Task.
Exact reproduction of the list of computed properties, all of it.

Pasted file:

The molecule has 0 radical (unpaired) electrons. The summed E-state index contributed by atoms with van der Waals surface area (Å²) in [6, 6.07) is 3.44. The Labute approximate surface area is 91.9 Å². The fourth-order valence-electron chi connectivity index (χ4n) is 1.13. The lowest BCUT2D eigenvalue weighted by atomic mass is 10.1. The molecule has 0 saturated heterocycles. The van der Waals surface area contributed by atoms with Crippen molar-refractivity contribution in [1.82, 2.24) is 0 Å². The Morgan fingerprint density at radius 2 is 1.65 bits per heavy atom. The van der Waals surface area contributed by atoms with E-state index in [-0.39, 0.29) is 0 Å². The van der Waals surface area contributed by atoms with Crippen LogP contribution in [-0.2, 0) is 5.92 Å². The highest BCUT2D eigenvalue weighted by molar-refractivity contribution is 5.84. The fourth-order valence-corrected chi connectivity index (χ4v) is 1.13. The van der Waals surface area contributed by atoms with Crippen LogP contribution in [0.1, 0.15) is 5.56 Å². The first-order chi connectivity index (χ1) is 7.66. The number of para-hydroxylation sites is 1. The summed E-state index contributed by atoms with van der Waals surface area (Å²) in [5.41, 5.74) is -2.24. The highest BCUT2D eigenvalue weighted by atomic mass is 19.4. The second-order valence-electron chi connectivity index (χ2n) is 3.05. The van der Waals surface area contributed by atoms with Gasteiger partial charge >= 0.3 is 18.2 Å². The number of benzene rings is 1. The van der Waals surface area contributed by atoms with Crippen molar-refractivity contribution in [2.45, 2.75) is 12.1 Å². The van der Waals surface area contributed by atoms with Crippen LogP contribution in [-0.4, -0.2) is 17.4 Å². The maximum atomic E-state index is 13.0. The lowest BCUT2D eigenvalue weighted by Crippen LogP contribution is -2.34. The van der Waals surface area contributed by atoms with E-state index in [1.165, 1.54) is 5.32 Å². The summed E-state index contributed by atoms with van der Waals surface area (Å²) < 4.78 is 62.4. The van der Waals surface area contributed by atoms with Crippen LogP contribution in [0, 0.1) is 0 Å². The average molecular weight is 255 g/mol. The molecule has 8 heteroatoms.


The molecule has 0 radical (unpaired) electrons. The summed E-state index contributed by atoms with van der Waals surface area (Å²) in [6, 6.07) is 3.44. The Labute approximate surface area is 91.9 Å². The fourth-order valence-electron chi connectivity index (χ4n) is 1.13. The lowest BCUT2D eigenvalue weighted by atomic mass is 10.1. The molecule has 0 saturated heterocycles. The van der Waals surface area contributed by atoms with Crippen molar-refractivity contribution in [1.82, 2.24) is 0 Å². The Morgan fingerprint density at radius 2 is 1.65 bits per heavy atom. The van der Waals surface area contributed by atoms with E-state index in [-0.39, 0.29) is 0 Å². The van der Waals surface area contributed by atoms with Crippen LogP contribution in [-0.2, 0) is 5.92 Å². The highest BCUT2D eigenvalue weighted by molar-refractivity contribution is 5.84. The fourth-order valence-corrected chi connectivity index (χ4v) is 1.13. The van der Waals surface area contributed by atoms with Crippen LogP contribution in [0.1, 0.15) is 5.56 Å². The first-order chi connectivity index (χ1) is 7.66. The number of para-hydroxylation sites is 1. The summed E-state index contributed by atoms with van der Waals surface area (Å²) in [5.41, 5.74) is -2.24. The highest BCUT2D eigenvalue weighted by atomic mass is 19.4. The second-order valence-electron chi connectivity index (χ2n) is 3.05. The van der Waals surface area contributed by atoms with Gasteiger partial charge >= 0.3 is 18.2 Å². The number of benzene rings is 1. The van der Waals surface area contributed by atoms with Crippen molar-refractivity contribution in [2.45, 2.75) is 12.1 Å². The van der Waals surface area contributed by atoms with Crippen LogP contribution in [-0.4, -0.2) is 17.4 Å². The maximum atomic E-state index is 13.0. The lowest BCUT2D eigenvalue weighted by Crippen LogP contribution is -2.34. The van der Waals surface area contributed by atoms with E-state index in [1.165, 1.54) is 5.32 Å². The summed E-state index contributed by atoms with van der Waals surface area (Å²) < 4.78 is 62.4. The van der Waals surface area contributed by atoms with Crippen LogP contribution in [0, 0.1) is 0 Å². The average molecular weight is 255 g/mol. The molecule has 8 heteroatoms.